AB InBev Could Sell Brewery To Settle DOJ Antitrust Complaint

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AB InBev is currently negotiating with the United States Department of Justice to resolve some antitrust concerns and obtain approval for its $20.1 billion agreement to buy out the remaining 50 percent stake in Grupo Modelo SAB de CV (PINK:GPMCF). Anheuser-Busch InBev NV  (NYSE:BUD) (EBR:ABI) needs to give up more control of its beer distribution in the United States or sell a brewery to settle the antitrust lawsuit.

AB InBev Could Sell Brewery To Settle DOJ Antitrust Complaint

According to Herbert Hovenkamp, professor at University of Iowa who teaches antitrust laws, AB InBev must decide if it is willing to give more concessions to the government, fight the lawsuit, or just drop the transaction. Hovenkamp opined, “It’s a tiny percentage that it would go to trial. More often than not, the parties identify some assets that can be spun off.”

In its complaint, the DOJ argued that the AB InBev’s proposal to takeover Grupo Modelo SAB de CV (PINK:GPMCF) is harmful to consumer and it a violation of antitrust laws because it would eliminate the “substantial head-to-head competition” between the companies. The DOJ also cited that it would reduce AB InBev’s incentive to innovate.

According to the DOJ, the remedy provided by the brewer of Budweiser to maintain competition through an agreement by Grupo Modelo to sell 50 percent stake in Crown Imports to Constellation Brands, Inc. (NYSE:STZ) is inadequate to resolve the concerns of the agency. The DOJ emphasized, that Constellation’s management have “sought to follow the pricing lead” of AB InBev.

Yesterday, Bill Baer, head of the antitrust division of DOJ said, “If ABI fully owned and controlled Modelo, ABI would be able to increase beer prices to American consumers. This lawsuit seeks to prevent ABI from eliminating Modelo as an important competitive force in the beer industry.”

Dirk Van Vlaanderen, analysts at Jefferies International in London, believed that AB InBev and the DOJ would find solutions to settle the problem. He said, “We continue to believe some compromise between the parties will ultimately be found as we believe some remedies do exist and the strategic merits of the deal are too compelling for ABI to walk away outright. A solution will, however, take time.”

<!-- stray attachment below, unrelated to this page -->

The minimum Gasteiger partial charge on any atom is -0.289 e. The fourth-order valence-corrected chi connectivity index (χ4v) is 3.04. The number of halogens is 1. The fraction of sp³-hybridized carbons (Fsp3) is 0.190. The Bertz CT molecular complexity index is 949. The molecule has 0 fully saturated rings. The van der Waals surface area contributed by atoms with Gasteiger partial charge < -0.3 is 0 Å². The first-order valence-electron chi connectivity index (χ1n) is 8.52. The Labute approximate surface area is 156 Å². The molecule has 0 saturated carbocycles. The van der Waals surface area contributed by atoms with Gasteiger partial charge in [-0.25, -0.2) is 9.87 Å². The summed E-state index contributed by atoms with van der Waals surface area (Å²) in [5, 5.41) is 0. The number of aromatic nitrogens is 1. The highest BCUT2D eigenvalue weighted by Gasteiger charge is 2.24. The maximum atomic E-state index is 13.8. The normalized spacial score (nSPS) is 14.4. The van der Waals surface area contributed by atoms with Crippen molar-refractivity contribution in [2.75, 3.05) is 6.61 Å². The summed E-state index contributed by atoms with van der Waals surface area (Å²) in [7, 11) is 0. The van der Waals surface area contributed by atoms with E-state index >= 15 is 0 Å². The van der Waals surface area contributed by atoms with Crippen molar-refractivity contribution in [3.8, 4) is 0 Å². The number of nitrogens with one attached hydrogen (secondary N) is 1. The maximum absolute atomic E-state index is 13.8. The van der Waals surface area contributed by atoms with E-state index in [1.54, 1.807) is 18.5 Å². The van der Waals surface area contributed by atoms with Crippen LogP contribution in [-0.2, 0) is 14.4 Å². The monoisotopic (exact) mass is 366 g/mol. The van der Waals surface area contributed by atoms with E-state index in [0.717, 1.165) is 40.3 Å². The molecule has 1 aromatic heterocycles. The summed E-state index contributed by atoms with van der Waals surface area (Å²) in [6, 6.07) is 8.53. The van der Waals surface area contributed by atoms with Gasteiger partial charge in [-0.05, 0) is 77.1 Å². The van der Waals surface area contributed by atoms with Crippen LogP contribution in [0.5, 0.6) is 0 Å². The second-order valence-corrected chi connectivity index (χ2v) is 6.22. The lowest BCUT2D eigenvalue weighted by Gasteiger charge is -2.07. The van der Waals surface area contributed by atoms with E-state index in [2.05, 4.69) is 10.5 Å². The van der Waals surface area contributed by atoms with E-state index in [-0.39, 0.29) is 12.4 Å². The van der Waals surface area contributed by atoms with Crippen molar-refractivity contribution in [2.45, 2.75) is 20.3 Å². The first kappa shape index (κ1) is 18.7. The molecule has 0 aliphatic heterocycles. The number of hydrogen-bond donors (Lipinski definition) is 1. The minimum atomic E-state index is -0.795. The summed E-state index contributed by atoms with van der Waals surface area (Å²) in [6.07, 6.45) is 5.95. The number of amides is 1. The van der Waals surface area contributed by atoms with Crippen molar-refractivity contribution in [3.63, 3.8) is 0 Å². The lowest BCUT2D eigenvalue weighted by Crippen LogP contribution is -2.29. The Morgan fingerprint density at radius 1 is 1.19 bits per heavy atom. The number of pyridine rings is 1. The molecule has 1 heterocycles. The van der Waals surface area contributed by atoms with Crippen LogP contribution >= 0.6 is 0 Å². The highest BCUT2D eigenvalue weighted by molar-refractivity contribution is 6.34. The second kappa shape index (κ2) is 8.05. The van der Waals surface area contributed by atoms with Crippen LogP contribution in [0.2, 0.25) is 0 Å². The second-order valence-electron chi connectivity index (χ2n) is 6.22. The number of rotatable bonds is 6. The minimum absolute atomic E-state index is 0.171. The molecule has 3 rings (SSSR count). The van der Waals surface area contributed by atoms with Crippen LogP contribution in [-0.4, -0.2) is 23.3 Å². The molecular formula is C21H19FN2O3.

People familiar with the situation said Anheuser-Busch InBev NV (ADR) (NYSE:BUD) (EBR:ABI) is not willing to sell Grupo Modelo’s newest state-of the art beer bottling plant located near Piedras Negras, Mexico, as a compromise to get the approval of the DOJ. According to Bloomberg, the plant is important for AB InBev in maintaining the supply of Corona beers in the United States. Selling it will reduce its ability to control the prices of Corona beers.

In a research note, analysts at Credit Suisse said AB InBev has two options to get U.S. approval. One option is to assure the DOJ and participants in the beer industry that the price it intends to sell beer to crown is a pre-fixed (and competitive) formula or to transfer a portion of the Corona production for the U.S. to a third party.

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In addition, the analysts wrote, “While the Street is expecting Piegras Negras to be transferred in such scenario (representing ~70 of Modelo expert volume in the US), we remind investors that Zacatecas (20 mn HL capacity) and Cd. Obregon (3mn HL) also export beer to the US. In fact before Piedras Negras became operational, Mexico City (11mn HL) also exported beer to the US. In our opinion, Modelo could sell its older (and less efficient) breweries under this less favorable scenario and still keep the benefits of scalability at Piedras Negras (which has the potential to double installed capacity).

Furthermore, analysts believed that Anheuser-Busch InBev NV (ADR) (NYSE:BUD) (EBR:ABI) could theoretically push Grupo Modelo SAB de CV (PINK:GPMCF) not to distribute dividend during its upcoming shareholder next week, if it would give up a brewery to close the deal. Under the acquisition agreement, a dividend could be announced in accordance with Modelo’s FCF generation in 2012. Analysts estimate suggest MXN 3.31 per share.

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